There are a hundred ways to build a firewall, from turnkey machines (am I the only one who always misreads that word as "turkey"?) that you can just plug in and ignore to a vast variety of software packages.
The elves who bring us Linux, though, have seen fit to incorporate into the Linux kernel the capacity to filter incoming and outgoing packets. They've also incorporated tools into Linux distributions to manage these packet-filtering capabilities, making it easy to turn a basic Linux box into a firewall. And all for free! Since we're now saving up for a new car, we'll go the thrifty route and set up our system using inexpensive hardware and gratis software.
For purposes of illustration, let's imagine that you have a small home network. You have just one broadband line running into the house, and you want to share it amongst all the computers: your big desktop system, your laptop, the entertainment system in the livingroom, your live-in boyfriend's laptop, and the iMac that the boyfriend's mother, who lives in the basement, uses to surf eBay all day. (Just a temporary arrangement, the boyfriend assures you, until she gets back on her feet and finds a reasonably priced mobile home. Fine, you say, but you both know he owes you big.) Obviously, this is a small-scale example, but the principles can be applied to anything from a single machine to a gigantic network.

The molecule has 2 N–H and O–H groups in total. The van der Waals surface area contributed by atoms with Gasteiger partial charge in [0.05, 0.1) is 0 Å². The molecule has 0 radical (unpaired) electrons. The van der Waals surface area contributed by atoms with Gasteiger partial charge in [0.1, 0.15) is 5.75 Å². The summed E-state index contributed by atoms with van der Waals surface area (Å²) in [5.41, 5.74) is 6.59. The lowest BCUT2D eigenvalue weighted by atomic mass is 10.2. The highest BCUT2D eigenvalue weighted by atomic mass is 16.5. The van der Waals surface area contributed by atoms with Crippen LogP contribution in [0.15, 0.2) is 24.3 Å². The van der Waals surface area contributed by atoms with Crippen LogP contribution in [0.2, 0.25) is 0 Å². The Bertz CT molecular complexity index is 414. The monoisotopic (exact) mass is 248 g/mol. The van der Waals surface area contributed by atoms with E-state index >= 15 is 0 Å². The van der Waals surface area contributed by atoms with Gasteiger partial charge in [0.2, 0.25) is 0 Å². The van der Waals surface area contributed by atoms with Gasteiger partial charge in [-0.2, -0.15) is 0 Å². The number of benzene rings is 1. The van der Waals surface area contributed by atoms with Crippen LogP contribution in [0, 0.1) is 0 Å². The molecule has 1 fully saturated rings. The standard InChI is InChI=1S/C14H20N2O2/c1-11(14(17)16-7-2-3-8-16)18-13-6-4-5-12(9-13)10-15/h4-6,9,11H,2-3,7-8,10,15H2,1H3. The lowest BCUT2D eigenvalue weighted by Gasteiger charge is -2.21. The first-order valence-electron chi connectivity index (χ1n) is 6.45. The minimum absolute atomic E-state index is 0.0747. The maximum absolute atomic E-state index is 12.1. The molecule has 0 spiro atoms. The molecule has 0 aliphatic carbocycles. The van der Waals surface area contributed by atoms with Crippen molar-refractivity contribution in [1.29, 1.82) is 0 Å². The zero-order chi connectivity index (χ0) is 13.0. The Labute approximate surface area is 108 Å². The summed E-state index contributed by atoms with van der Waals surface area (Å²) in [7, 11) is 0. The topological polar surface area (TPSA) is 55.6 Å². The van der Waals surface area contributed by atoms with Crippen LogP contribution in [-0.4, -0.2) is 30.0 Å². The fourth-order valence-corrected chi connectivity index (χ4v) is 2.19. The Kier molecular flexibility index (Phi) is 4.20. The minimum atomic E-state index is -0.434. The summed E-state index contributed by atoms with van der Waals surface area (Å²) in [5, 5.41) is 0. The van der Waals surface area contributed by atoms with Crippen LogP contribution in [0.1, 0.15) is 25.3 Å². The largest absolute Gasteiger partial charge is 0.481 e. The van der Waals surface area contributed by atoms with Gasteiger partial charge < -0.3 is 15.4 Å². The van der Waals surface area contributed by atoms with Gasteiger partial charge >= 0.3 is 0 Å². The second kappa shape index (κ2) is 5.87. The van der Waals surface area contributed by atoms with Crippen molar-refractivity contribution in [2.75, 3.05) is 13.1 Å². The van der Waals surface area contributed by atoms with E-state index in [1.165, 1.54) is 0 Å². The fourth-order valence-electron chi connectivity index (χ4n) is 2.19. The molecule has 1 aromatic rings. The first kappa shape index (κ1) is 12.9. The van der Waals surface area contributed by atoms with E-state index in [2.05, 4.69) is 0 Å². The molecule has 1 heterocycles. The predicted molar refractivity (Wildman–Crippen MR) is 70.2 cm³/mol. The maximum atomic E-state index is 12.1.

Or perhaps you want to run a Web server and want it to be a bit less crackable. Whatever your setup, you need a firewall.